International Journal of
Educational Administration and Policy Studies

  • Abbreviation: Int. J. Educ. Admin. Pol. Stud.
  • Language: English
  • ISSN: 2141-6656
  • DOI: 10.5897/IJEAPS
  • Start Year: 2009
  • Published Articles: 215

Full Length Research Paper

A comparison of Zimbabwe’s rural and urban primary school pupils’ views about homework: A case of Masvingo District

Felix Petros Mapako*, Rugare Mareva and Winnet Chindedza
Faculty of Education, Department of Curriculum Studies, Great Zimbabwe University P. O. Box 1235, Masvingo, Zimbabwe.  
Email: [email protected]

  •  Accepted: 23 September 2013
  •  Published: 31 October 2013

Abstract

The study sought to establish and compare the views of rural and urban primary school pupils on homework in Zimbabwe, using six purposively sampled Masvingo rural and urban primary schools. The inquiry employed a qualitative methodology in which data were gathered through semi-structured personal interviews and document analysis. A sample of thirty rural and thirty urban Grade Five pupils were interviewed. Forty-five homework exercise books were analyzed. The investigation established that while in both rural and urban schools, there are some pupils who like homework while others dislike it for various reasons; there are more pupils in urban areas who view homework in a positive light than those in rural schools. The paper unearthed home and school factors as the causes of rural and urban pupils’ different views on homework. The paper makes several recommendations. Firstly, the government should endeavour to narrow the gap between the socio-economic statuses of the rural and urban populace in Zimbabwe as it is a major contributor to pupils’ different views on homework. The paper further recommends that rural schools be improved in terms of the quality of teachers and teaching-learning resources. Also, parents in both settings need to be encouraged to take an interest in their children’s homework. Moreover, teachers from both rural and urban schools need to take homework more seriously as their attitudes to homework influence pupils’ views on it.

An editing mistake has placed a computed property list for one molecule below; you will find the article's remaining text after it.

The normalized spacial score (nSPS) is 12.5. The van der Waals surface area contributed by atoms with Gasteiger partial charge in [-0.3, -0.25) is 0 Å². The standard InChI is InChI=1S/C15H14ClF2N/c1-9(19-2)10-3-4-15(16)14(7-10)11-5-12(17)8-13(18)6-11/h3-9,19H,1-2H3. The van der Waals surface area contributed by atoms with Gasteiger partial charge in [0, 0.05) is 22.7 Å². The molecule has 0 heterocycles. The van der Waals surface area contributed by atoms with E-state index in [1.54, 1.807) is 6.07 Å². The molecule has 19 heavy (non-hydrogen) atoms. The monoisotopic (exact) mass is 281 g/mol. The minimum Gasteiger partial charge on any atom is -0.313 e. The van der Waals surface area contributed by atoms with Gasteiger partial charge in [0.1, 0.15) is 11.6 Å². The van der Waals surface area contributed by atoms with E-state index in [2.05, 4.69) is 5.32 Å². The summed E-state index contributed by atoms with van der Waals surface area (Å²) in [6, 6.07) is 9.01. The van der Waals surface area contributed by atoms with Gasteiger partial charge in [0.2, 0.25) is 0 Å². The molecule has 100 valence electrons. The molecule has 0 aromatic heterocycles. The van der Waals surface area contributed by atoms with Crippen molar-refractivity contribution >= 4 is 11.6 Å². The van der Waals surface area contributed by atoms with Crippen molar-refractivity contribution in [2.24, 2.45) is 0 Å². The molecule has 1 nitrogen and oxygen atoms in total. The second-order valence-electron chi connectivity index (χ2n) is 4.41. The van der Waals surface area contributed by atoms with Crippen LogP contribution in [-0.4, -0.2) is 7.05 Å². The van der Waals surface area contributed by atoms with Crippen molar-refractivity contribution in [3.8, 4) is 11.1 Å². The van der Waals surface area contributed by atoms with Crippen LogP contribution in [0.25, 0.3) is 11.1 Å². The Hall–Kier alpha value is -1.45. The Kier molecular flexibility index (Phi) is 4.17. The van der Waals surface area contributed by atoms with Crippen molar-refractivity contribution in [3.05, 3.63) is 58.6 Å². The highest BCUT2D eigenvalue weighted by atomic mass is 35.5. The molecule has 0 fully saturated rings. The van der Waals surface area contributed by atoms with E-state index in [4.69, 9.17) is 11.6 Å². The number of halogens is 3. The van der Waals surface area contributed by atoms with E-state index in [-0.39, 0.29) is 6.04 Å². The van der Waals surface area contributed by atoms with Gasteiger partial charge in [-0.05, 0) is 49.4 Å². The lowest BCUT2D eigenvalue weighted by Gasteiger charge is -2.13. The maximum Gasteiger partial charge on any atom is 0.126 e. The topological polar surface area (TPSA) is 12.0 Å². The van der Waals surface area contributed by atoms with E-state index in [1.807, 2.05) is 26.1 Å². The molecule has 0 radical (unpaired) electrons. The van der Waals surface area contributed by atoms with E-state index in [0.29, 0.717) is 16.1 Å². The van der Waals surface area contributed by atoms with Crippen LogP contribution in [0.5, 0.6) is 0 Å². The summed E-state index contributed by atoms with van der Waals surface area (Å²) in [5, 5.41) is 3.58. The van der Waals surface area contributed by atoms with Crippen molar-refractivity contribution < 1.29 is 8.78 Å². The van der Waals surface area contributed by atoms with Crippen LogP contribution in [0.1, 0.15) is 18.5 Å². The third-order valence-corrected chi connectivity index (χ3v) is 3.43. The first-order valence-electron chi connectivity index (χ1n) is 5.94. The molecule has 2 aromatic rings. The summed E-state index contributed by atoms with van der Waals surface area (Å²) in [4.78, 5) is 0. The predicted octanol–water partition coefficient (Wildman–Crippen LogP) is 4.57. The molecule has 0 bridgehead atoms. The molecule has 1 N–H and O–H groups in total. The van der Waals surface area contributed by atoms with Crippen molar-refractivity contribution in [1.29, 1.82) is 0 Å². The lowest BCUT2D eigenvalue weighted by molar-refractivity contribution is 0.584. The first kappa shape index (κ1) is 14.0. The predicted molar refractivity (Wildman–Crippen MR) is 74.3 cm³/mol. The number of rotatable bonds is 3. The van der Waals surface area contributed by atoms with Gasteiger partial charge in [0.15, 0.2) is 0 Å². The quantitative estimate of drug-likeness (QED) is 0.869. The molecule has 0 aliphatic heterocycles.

Key words: Academic achievement, homework, Zimbabwe, rural, urban, education.